What is Hypnosis?
If only we could change the way we thought about things at will, and these thoughts were of a positive, helpful and affirmative nature, there would be no anxiety or panic or depression or addictions in the world. The problem is that negativity is locked in the subconscious mind, stubbornly refusing to be released. Negative thoughts and feelings feed on unpleasant experiences, they become willingly trapped in our minds. When we practice new behaviours and thoughts in response to negative feelings, afflictions, emotions or situations, our brain’s physical structure changes too. We develop different neural pathways. These pathways consist of neurons, or cells, that connect distant areas of the brain. With repetition, the new behaviour becomes an AUTOMATIC RESPONSE.
Hypnosis greatly assists and accelerates this process.
Hypnotherapy will make it possible for you to establish a fresh outlook and a positive approach to problems. It will provide you with the new skills necessary to alter old habits. The use of hypnotherapy drives away negative reactions and situations before they have a chance to magnify and become debilitating. The words and images used by the hypnotherapist are very important. They are carefully chosen, based on what was discussed at the initial consultation. The images evolve around a peaceful location that will be your special place which you will visit each time you go under hypnosis. Most important of all is the words. They will fill you with hope and anticipation and will address your subconscious self, driven along the neural pathways to the very centre of your mind.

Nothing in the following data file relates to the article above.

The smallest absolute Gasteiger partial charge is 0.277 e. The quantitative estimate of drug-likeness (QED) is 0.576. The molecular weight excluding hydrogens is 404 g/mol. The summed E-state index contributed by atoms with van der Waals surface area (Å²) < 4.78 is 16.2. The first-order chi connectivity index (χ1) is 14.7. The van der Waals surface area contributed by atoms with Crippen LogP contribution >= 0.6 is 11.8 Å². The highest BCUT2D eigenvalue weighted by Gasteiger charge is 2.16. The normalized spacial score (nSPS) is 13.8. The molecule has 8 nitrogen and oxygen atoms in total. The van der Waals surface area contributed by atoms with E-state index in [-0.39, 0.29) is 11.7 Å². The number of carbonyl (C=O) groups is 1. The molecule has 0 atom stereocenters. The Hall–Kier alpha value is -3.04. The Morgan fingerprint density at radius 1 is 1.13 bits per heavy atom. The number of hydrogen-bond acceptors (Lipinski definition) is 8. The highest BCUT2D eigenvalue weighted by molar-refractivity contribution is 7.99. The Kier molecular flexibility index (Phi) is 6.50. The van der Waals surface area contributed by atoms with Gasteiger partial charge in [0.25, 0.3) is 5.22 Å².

We know you will find it a re-assuring, pleasing and, indeed, delightful experience.
Is Hypnosis new?
Hypnosis is as old as civilization itself. Hieroglyphs in ancient Egyptian tombs depict people in a trance-like state and practitioners throughout history have used the technique for good as well as, unfortunately, not so constructive purposes.